Ford did an admirable job squeezing impressive performance from its legendary small-block V8. Fitted under the hood of the Mustang, the Boss 302 achieved significant racing success on multiple continents. Today you will struggle to find a good example in the market for less than $60,000, while it isn’t unprecedented for a pristine example to get well into six-figure territory. Given this car’s condition and originality, I wouldn’t be surprised if bidding doesn’t meet the reserve until somewhere around the $50,000 mark. This will be an auction worth watching. Of course, you might want to take it to the next level by submitting a bid. If you do, I can’t say that I’d blame you.

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Comments

  1. Bob_in_TN Bob_in_TN Member

    There are many desirable and collectible Mustangs, and the Boss 302 would be on the short list for many people. This one looks pretty good. Appears to be a straightforward restoration, or as the seller suggests, it might make a good ‘survivor’ (and you wouldn’t feel guilty driving it on a cruise with your Mustang Club friends).

    Like 19
  2. Steve R

    It the rust truly is minimal and cosmetic, rather than structural in nature there is no compelling reason to restore it. Doing so will all but guarantee it will be locked away permanently in a garage only to come out for an occasional show where it can park next to all of the other restored cars that live a similar life. Better to make sure the mechanicals are in good working order, then drive it. That’s what these cars were meant for and the reason enthusiasts bought them when new.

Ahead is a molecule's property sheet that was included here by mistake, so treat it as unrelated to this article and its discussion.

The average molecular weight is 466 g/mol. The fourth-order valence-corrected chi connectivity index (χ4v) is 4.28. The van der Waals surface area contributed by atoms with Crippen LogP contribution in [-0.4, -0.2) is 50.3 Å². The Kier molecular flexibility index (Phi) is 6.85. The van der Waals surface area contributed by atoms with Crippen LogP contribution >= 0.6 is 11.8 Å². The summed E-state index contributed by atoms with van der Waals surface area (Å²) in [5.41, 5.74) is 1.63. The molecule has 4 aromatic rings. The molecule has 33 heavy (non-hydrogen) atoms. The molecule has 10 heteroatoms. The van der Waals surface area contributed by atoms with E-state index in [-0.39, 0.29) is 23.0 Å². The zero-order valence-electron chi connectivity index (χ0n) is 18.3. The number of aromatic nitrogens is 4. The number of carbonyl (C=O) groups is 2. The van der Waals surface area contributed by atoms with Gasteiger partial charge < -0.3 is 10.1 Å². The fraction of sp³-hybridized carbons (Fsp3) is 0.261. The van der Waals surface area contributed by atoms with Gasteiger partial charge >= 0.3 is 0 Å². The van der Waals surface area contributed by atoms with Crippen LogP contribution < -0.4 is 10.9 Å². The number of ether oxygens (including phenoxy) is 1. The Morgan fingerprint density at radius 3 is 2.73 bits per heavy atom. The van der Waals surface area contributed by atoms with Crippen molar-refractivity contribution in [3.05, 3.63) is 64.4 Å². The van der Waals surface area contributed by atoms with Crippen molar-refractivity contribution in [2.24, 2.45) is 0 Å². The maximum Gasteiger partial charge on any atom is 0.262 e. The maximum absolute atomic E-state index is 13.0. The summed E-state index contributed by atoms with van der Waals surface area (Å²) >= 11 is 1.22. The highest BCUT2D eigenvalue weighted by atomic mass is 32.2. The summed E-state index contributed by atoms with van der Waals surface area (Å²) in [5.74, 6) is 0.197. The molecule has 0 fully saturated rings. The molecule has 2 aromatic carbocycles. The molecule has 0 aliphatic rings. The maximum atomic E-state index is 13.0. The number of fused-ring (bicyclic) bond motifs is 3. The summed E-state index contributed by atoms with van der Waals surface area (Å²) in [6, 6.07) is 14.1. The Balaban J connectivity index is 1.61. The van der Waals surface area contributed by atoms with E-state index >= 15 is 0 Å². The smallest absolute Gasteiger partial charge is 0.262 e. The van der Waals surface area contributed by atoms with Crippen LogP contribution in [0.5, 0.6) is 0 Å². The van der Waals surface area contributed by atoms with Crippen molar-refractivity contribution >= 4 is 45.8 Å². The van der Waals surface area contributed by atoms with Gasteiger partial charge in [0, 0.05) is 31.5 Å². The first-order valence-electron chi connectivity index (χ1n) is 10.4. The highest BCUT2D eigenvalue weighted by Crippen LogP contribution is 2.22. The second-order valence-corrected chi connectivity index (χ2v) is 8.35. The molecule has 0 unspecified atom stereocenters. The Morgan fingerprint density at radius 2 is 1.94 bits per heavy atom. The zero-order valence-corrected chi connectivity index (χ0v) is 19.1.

Steve R

    Like 26
  3. JOHN Member

    I would simply clean this up and drive/show it “as-is” Simply maintain it with originality in mind and enjoy. Relatively low option car, love the Ford branded tach, and this car also has a factory AM/FM stereo radio, not an AM. Cool car.

    Like 16
  4. gaspumpchas

    Cant see too muh under the hood, but appears smog hardware is in place. Wrong distributor. Driving a healthy Boss 302 is a thing of beauty. I’d leave this beauty as is after going thru the mechanicals. Watch her go- I’m thinking 80k?? Will be interesting to see. Good luck and happy motoring!
    Cheers
    GPC

    Like 1
    • Mike_B_SVT

      What makes you say “wrong distributor”? Looks like it has the original style vacuum advance on it, and the wire looks like it’s going into the right location for a dual point setup. I’d still want to see the numbers on it, but from the pics I don’t see anything obviously wrong with it.

      Like 1
      • JOHN Member

        I thought so also, maybe he meant the blue cap?

        Like 1
      • gaspumpchas

        Thanks for the commentary, Gentleman. The correct distriutor for a true Boss 302 has dual points and mechaniccal advance, therefore no vacuum advance. BTW, set one of these up with .020 on both sets of points, and your dwell will be right where it should be. Good luck and happy motoring.
        Cheers
        GPC

        Like 3
    • Mike_B_SVT

      “The correct distriutor for a true Boss 302 has dual points and mechaniccal advance, therefore no vacuum advance.”

      No Sir. The correct distributor for a Boss 302 has both mechanical AND vacuum advance. The vacuum advance has both an advance port and a retard port (for emissions purposes). The vac advance units used on the Boss cars are typically stamped with an X12 identifying number.
      The unit in the picture appears to be correct, but like I said, I’d want to check the numbers to be sure.

      Like 3
      • gaspumpchas